A new report commissioned by the Icelandic government has concluded that Iceland could relax its pet quarantine laws without significantly increasing risks. The Icelandic Kennel Club (HRFÍ) has been a vocal advocate of dialling back the length of quarantine times.
Iceland’s laws on importing cats and dogs are notoriously strict, requiring a four-week quarantine period for any animal a person hopes to bring into the country. Attempts to thwart this law are often met with swift retribution; the animal may be put down by authorities, at full cost to the owner.
The results of a new report, conducted at the behest of Iceland’s Ministry of Industries and Innovation by Dr. Preben Willeberg, a Senior Veterinary Global Health Specialist at the Center for Animal Disease Modeling and Surveillance at the School of Veterinary Medicine in California, indicates that Iceland could learn from other relatively isolated countries, such as Australia and New Zealand, where quarantine periods are typically only 10 days long.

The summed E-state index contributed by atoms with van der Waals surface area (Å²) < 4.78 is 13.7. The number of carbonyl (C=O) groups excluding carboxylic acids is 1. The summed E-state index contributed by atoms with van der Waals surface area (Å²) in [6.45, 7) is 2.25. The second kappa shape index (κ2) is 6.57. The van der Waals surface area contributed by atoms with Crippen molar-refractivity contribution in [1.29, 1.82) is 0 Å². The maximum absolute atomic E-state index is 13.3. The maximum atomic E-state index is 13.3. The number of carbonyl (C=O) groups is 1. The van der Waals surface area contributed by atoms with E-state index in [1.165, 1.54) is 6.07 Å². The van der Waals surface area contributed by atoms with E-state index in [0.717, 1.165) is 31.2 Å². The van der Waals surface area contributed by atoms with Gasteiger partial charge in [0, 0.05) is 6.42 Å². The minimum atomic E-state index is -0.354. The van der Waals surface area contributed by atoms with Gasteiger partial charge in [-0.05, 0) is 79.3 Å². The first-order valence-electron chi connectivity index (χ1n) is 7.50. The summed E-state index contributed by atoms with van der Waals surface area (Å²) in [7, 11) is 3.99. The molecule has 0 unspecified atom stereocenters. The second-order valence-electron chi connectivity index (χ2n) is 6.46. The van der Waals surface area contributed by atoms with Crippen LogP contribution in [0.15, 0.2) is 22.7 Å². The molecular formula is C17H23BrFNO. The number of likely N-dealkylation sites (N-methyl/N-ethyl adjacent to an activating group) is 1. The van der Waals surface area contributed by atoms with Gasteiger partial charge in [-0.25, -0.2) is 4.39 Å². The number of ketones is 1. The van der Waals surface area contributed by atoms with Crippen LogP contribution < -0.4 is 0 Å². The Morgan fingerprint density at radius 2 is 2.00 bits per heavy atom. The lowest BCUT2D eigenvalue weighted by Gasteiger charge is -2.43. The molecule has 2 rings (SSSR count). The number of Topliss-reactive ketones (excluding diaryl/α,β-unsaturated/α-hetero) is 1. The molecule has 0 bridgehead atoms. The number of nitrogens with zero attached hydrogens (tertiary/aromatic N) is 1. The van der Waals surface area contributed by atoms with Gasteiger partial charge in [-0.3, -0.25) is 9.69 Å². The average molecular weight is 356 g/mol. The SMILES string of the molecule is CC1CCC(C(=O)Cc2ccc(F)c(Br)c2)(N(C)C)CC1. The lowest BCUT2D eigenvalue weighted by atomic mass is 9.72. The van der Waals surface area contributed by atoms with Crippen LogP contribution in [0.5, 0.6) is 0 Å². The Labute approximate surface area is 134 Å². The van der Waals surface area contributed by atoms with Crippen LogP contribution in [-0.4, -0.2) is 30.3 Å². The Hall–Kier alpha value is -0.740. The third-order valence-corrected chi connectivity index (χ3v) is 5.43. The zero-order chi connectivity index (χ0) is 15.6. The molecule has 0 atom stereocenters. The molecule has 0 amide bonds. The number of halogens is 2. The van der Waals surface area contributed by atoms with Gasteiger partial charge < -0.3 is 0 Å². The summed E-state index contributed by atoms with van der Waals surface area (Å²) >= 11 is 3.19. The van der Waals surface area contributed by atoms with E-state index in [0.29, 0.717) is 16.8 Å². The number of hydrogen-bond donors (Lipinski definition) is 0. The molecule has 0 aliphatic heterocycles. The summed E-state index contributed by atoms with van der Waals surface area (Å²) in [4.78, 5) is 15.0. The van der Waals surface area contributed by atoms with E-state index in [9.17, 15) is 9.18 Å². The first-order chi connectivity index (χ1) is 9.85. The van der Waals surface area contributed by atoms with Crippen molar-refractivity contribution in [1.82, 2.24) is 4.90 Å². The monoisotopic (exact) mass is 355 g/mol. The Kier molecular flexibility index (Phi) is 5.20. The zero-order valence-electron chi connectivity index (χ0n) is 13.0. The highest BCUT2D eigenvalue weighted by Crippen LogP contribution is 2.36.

Iceland could also base quarantine times on the pet’s country of origin. Cats and dogs originating from Northern Europe, for example, pose a significantly lower risk of bringing infectious disease than animals from warmer climes.
HRFÍ has welcomed the results, and called upon the Icelandic government to review its current animal quarantine laws.
A response to the report from the Icelandic government is still pending.
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